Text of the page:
6 of 6 people found the following review helpful
A book that knows that being a "boss" is a totally new game,
This review is from: What to Do When You Become the Boss: How New Managers Become Successful Managers (Paperback)
There are thousands of books on management, many of which offer a simple formula for success as a manager. Yet two things remain true: (1) a significant proportion of employees do not think their manager is competent in leadership or interpersonal skills, and (2) most managers are still appointed for their technical or operational skills rather than their ability to manage other people.
There is no simple formula for being successful as a manager. Managing other people well involves insight, empathy and a measure of boldness. Managers need to make judgements about complex matters and strike the "right" balance between tasks, business goals and care for people. It is not a skill that is natural for most people; it has to be learned, and not in the same way that technical skills are learned.
Bob Selden's book, What to do when you become the boss, does not fall into the "simple formula" category. But, as its title might suggest, it offers a straightforward pathway to competence as a manager. It provides a solid treatment of the major aspects of the management role. It addresses cognitive skills (related to the tasks that managers carry out, such as setting standards and goals, selecting people, running meetings and appraising performance) and emotional skills (interpersonal skills such as establishing relationships, motivating and influencing), and underpins this with values (respect for others and integrity).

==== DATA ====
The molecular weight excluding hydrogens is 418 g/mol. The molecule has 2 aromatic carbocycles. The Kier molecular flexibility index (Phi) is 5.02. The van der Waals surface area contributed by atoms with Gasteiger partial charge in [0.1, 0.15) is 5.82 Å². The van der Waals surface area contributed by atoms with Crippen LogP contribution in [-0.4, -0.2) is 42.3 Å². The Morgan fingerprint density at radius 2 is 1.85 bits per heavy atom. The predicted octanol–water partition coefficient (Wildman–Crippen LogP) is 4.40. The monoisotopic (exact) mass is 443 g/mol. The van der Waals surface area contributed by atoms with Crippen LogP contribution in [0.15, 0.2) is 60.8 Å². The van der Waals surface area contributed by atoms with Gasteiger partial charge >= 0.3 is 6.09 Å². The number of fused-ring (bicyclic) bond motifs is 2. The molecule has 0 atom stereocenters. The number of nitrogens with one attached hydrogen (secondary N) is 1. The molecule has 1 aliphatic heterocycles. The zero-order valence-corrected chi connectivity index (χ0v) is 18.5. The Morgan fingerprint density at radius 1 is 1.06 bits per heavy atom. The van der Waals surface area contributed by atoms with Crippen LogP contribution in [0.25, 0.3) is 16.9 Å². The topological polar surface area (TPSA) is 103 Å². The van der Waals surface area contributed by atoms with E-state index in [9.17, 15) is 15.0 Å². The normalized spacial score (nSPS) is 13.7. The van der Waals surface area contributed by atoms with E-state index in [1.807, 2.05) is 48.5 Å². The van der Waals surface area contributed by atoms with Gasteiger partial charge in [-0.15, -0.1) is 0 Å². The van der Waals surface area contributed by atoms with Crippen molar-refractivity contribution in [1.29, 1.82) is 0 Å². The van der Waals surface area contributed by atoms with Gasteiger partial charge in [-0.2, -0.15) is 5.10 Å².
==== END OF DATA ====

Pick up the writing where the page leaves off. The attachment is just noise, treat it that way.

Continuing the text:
This is primarily a book for the practising manager who wants to learn the management craft, not an academic text. It has been written with a strong consideration of different learning styles, and this is made explicit at the outset. Whether you consider yourself to be an activist, a reflector, a theorist or a pragmatist, this book caters convincingly to your style.
The wealth of experience that sits behind this book is evident in many ways. For example, it gives due importance to context. Management is not an activity that can be carried out without an understanding of the organisational context - the business and people factors. Managers need to know that what works here may not work there, and they need to know why that is.
Topics are dealt with in discriminating fashion. The book takes a clear position on issues rather than giving weak praise to all humanistic approaches. For example, it observes that not all "teams" are really teams, and sometimes they don't need to be. The section on feedback takes a forthright approach rather than urging blandness through fear of giving offence.
What of the title? Isn't it politically incorrect to refer to "the boss"? Rather than endorsing the term, Selden seems to be suggesting that we haven't come very far in the last few decades, and the ideas in the book are what we need in order to move beyond the image of the autocrat who is devoid of interpersonal skills. The book is a valuable handbook for learning how to make this transition.